James Hall: I love that you risk sentimentality in the poems. Can you talk about how you construct a poem’s emotion without letting that emotion subsume the poem? What tools are available to a poet to mitigate emotion successfully?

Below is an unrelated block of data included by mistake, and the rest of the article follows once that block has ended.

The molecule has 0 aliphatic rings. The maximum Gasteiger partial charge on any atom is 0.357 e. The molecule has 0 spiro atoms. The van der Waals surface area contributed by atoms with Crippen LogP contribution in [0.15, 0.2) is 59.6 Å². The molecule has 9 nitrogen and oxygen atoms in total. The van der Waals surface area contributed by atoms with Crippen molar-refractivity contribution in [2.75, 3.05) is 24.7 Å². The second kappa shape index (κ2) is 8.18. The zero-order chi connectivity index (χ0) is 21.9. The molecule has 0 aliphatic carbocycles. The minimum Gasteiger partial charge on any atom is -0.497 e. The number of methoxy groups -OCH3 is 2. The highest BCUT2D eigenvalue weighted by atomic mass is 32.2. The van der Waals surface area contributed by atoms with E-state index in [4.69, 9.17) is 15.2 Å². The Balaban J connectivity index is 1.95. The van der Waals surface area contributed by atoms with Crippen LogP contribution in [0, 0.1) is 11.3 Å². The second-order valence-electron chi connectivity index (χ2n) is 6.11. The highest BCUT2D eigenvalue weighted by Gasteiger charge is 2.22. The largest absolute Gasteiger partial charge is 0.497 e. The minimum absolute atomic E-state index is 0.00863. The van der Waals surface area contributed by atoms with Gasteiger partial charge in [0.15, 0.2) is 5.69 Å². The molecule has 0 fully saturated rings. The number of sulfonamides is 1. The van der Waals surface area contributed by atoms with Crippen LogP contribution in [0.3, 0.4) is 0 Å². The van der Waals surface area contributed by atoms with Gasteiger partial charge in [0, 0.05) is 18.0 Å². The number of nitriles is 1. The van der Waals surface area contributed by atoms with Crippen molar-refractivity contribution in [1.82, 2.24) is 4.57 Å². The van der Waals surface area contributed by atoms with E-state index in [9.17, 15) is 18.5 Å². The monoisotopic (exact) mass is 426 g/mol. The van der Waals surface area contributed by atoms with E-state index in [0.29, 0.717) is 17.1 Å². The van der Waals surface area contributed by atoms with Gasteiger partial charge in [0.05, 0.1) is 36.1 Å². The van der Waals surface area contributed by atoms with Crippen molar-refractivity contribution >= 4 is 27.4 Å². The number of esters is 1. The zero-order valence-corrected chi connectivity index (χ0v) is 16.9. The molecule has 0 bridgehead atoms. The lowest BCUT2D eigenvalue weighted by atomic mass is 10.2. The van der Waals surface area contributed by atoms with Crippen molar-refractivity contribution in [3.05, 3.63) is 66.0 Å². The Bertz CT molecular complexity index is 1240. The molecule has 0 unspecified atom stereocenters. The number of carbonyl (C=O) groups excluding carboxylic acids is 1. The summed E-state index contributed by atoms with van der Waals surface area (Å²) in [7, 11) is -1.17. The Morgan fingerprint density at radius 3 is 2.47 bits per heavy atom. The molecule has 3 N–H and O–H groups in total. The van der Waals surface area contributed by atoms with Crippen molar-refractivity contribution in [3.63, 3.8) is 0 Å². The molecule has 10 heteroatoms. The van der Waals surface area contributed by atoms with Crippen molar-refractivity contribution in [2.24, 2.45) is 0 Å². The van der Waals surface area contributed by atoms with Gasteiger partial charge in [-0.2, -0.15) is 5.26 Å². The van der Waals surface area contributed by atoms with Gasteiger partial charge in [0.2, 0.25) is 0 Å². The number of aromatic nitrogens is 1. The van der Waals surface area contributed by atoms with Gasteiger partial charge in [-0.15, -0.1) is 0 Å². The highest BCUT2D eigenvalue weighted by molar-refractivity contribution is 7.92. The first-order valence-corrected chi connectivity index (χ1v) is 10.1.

Richard Siken: I didn’t see it as risking anything, and I suppose the tool for mitigating emotion is undercutting, but I’ll try to answer the question sideways: Even if you don’t believe in God, you have to believe in narrative. Things happen, one after another, world without end. Just because you’re self-aware doesn’t mean you can change what’s happening. Eventually someone is going to break your heart. Eventually something you love is going to be taken away. And then you will fall to the floor crying. And then, however much later, it is finally happening to you: you’re falling to the floor crying thinking “I am falling to the floor crying” but there’s an element of the ridiculous to it—you knew it would happen and, even worse, while you’re on the floor crying you look at the place where the wall meets the floor and you realize you didn’t paint it very well and when you’re having sex with your next lover on this very floor they will also notice that you didn’t paint it very well and they will think less of you for it. And then you think “Is that sentence too long?” And then you have to hold the contradictions of sobbing uncontrollably and wondering about grammar in your head at the same time. I think if you are true to the entire experience, not just the sad part, you don’t risk sentimentality because you’re not overloading the experience with fake, melodramatic feeling. I also hear that whispering helps.